Geodiversity refers to the full variety of natural geologic (rocks, minerals, sediments, fossils, landforms, and physical processes) and soil resources and processes that occur in the park. A product of the Geologic Resources Inventory, the NPS Geodiversity Atlas delivers information in support of education, Geoconservation, and integrated management of living (biotic) and non-living (abiotic) components of the ecosystem.
Geologic Features and Processes
The geology of the Yosemite area is characterized by granitic rocks and remnants of older rock. About 10 million years ago, the Sierra Nevada was uplifted and then tilted to form its relatively gentle western slopes and the more dramatic eastern slopes. The uplift increased the steepness of stream and river beds, resulting in formation of deep, narrow canyons. About 1 million years ago, snow and ice accumulated, forming glaciers at the high elevations that moved down the river valleys. Ice thickness in Yosemite Valley may have reached 4,000 feet during the early glacial episode. The downslope movement of the ice masses cut and sculpted the U-shaped valley that attracts so many visitors to its scenic vistas today.
Yosemite National Park contains a unique assemblage of massive granite domes and glacial features. Several of the largest exposed granite monoliths on earth are in Yosemite Valley.
Yosemite National Park covers an area of 747,956 acres along the central western slopes of the Sierra Nevada mountain range in east-central California. Designated a United Nations Educational, Scientific and Cultural Organization (UNESCO) World Heritage Site in 1984, Yosemite is internationally recognized for its spectacular granite cliffs, waterfalls, clear streams, giant sequoia groves, and biological diversity. More than 94% of the park is designated wilderness and 135 miles of the Tuolumne and Merced Rivers have been designated as part of the national wild and scenic rivers system.
Yosemite is a glaciated landscape, and the scenery that resulted from the interaction of the glaciers and the underlying granitic rocks was the basis for its preservation as a national park. Iconic landmarks such as Yosemite Valley, Hetch Hetchy, Yosemite Falls, Vernal and Nevada Falls, Bridalveil Falls, Half Dome, El Capitan, the Clark Range, and the Cathedral Range are known throughout the world by the photographs and paintings of countless artists, both amateur and professional. Landforms resulting from glaciation include U-shaped valleys, jagged peaks, rounded domes, waterfalls, lakes, moraines, and granite spires. Glacially polished granite is further evidence of glaciation, and is common in Yosemite National Park.
The Sierra Nevada continues to rise. Today, the estimated rate of uplift at Mount Dana is about 4 cm (1.5 in) per 100 years, which exceeds the rate of beveling by erosion, resulting in a net increase in elevation (Huber 1989). Rockfalls continue to modify canyon walls while rivers incise valley floors. Sediment slowly fills alpine lakes, and cirque glaciers, although melting at a rapid rate, continue to add material to terminal moraines while scouring and polishing bedrock. From its granitic domes and waterfalls to its sediment-filled valleys, Yosemite National Park exhibits the past processes of plate tectonics and glaciation along with ongoing weathering and erosion that continue to shape one of America’s most impressive landscapes.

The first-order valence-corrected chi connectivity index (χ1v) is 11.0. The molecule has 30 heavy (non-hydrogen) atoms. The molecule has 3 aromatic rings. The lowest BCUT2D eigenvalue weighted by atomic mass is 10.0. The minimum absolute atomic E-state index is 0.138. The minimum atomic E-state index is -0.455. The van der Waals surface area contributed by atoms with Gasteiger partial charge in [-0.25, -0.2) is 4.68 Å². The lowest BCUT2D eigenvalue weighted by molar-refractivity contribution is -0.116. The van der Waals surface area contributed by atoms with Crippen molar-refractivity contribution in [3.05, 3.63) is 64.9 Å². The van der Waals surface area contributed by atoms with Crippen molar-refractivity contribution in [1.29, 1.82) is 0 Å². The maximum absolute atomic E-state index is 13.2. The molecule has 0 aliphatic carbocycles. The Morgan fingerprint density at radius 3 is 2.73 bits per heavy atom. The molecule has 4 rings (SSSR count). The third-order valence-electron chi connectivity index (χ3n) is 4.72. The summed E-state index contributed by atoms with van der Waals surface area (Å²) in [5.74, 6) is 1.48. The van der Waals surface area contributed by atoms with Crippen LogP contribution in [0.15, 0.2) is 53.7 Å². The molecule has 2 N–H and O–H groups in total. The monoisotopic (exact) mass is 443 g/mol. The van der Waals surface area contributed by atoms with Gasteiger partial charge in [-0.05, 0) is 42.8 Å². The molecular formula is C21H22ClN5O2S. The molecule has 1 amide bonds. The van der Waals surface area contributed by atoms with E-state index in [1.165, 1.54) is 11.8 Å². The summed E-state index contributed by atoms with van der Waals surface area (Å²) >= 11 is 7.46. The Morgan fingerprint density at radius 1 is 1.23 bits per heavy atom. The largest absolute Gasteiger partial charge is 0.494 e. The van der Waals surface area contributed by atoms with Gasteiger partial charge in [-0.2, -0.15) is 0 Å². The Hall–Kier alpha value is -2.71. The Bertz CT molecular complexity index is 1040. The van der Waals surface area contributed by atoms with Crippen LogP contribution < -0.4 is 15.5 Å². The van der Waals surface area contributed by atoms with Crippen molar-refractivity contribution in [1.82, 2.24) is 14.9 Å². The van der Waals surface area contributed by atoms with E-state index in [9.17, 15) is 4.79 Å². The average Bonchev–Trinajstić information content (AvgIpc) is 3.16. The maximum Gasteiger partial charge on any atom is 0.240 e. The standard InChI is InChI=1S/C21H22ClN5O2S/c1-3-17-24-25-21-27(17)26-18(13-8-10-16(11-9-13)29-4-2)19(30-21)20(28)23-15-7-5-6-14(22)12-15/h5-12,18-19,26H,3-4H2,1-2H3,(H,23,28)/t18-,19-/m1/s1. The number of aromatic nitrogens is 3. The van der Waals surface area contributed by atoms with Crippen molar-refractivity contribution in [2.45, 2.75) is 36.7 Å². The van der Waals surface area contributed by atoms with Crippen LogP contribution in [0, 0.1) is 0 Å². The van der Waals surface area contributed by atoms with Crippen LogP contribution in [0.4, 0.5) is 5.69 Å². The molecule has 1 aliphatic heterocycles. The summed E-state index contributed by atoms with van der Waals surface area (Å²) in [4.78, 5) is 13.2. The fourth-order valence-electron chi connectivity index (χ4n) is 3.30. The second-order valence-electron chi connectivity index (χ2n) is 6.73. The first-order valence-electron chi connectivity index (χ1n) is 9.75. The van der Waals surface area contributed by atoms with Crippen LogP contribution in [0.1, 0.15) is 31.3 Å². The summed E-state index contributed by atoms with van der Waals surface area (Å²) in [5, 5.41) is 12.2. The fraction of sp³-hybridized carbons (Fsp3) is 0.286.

Geology Field Notes
Students and teachers of college-level (or AP) introductory geology or earth science teaching courses will find that each park's Geologic Resource Inventory report includes the Geologic History, Geologic Setting, and Geologic Features & Processes for the park which provides a useful summary of their overall geologic story. See Maps and Reports, below.
Yosemite is a part of the Cascade-Sierra Mountains Province and shares its geologic history and some characteristic geologic formations with a region that extends well beyond park boundaries.
- Scoping summaries are records of scoping meetings where NPS staff and local geologists determined the park’s geologic mapping plan and what content should be included in the report.
- Digital geologic maps include files for viewing in GIS software, a guide to using the data, and a document with ancillary map information. Newer products also include data viewable in Google Earth and online map services.
- Reports use the maps to discuss the park’s setting and significance, notable geologic features and processes, geologic resource management issues, and geologic history.
- Posters are a static view of the GIS data in PDF format. Newer posters include aerial imagery or shaded relief and other park information. They are also included with the reports.
- Projects list basic information about the program and all products available for a park.
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National Park Service Geodiversity Atlas
The servicewide Geodiversity Atlas provides information on geoheritage and geodiversity resources and values within the National Park System. This information supports science-based geoconservation and interpretation in the NPS, as well as STEM education in schools, museums, and field camps. The NPS Geologic Resources Division and many parks work with National and International geoconservation communities to ensure that NPS abiotic resources are managed using the highest standards and best practices available.
For more information on the NPS Geodiversity Atlas, contact us.